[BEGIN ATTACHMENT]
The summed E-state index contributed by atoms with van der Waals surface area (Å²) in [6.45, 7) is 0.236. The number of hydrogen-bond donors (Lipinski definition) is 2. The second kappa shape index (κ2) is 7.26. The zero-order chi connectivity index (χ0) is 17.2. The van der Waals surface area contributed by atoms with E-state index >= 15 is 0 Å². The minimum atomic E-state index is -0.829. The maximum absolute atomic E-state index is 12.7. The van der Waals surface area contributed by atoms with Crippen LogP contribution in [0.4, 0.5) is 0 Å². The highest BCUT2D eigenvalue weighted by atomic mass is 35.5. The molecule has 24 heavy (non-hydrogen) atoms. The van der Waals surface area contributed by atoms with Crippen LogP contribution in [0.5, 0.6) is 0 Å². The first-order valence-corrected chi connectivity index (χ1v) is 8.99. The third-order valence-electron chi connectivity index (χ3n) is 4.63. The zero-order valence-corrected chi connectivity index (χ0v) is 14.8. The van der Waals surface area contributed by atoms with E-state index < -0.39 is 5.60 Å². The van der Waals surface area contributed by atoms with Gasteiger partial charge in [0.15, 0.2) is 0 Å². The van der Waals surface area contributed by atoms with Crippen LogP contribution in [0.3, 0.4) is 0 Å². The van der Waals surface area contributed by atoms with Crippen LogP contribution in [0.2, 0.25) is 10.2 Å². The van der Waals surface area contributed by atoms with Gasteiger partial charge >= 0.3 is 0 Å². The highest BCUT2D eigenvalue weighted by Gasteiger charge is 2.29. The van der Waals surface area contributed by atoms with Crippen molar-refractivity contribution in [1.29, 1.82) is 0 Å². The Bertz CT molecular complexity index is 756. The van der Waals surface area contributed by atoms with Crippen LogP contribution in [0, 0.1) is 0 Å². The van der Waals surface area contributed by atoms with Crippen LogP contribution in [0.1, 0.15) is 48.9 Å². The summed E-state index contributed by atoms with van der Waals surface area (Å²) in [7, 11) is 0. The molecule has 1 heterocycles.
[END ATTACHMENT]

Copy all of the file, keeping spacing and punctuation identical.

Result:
The summed E-state index contributed by atoms with van der Waals surface area (Å²) in [6.45, 7) is 0.236. The number of hydrogen-bond donors (Lipinski definition) is 2. The second kappa shape index (κ2) is 7.26. The zero-order chi connectivity index (χ0) is 17.2. The van der Waals surface area contributed by atoms with E-state index >= 15 is 0 Å². The minimum atomic E-state index is -0.829. The maximum absolute atomic E-state index is 12.7. The van der Waals surface area contributed by atoms with Crippen LogP contribution in [0.4, 0.5) is 0 Å². The highest BCUT2D eigenvalue weighted by atomic mass is 35.5. The molecule has 24 heavy (non-hydrogen) atoms. The van der Waals surface area contributed by atoms with Crippen LogP contribution in [0.5, 0.6) is 0 Å². The first-order valence-corrected chi connectivity index (χ1v) is 8.99. The third-order valence-electron chi connectivity index (χ3n) is 4.63. The zero-order valence-corrected chi connectivity index (χ0v) is 14.8. The van der Waals surface area contributed by atoms with E-state index < -0.39 is 5.60 Å². The van der Waals surface area contributed by atoms with Gasteiger partial charge in [0.15, 0.2) is 0 Å². The van der Waals surface area contributed by atoms with Crippen LogP contribution in [0.3, 0.4) is 0 Å². The van der Waals surface area contributed by atoms with Crippen LogP contribution in [0.2, 0.25) is 10.2 Å². The van der Waals surface area contributed by atoms with Gasteiger partial charge >= 0.3 is 0 Å². The highest BCUT2D eigenvalue weighted by Gasteiger charge is 2.29. The van der Waals surface area contributed by atoms with Crippen molar-refractivity contribution in [1.29, 1.82) is 0 Å². The Bertz CT molecular complexity index is 756. The van der Waals surface area contributed by atoms with Crippen LogP contribution in [0, 0.1) is 0 Å². The van der Waals surface area contributed by atoms with Crippen LogP contribution in [0.1, 0.15) is 48.9 Å². The summed E-state index contributed by atoms with van der Waals surface area (Å²) in [7, 11) is 0. The molecule has 1 heterocycles.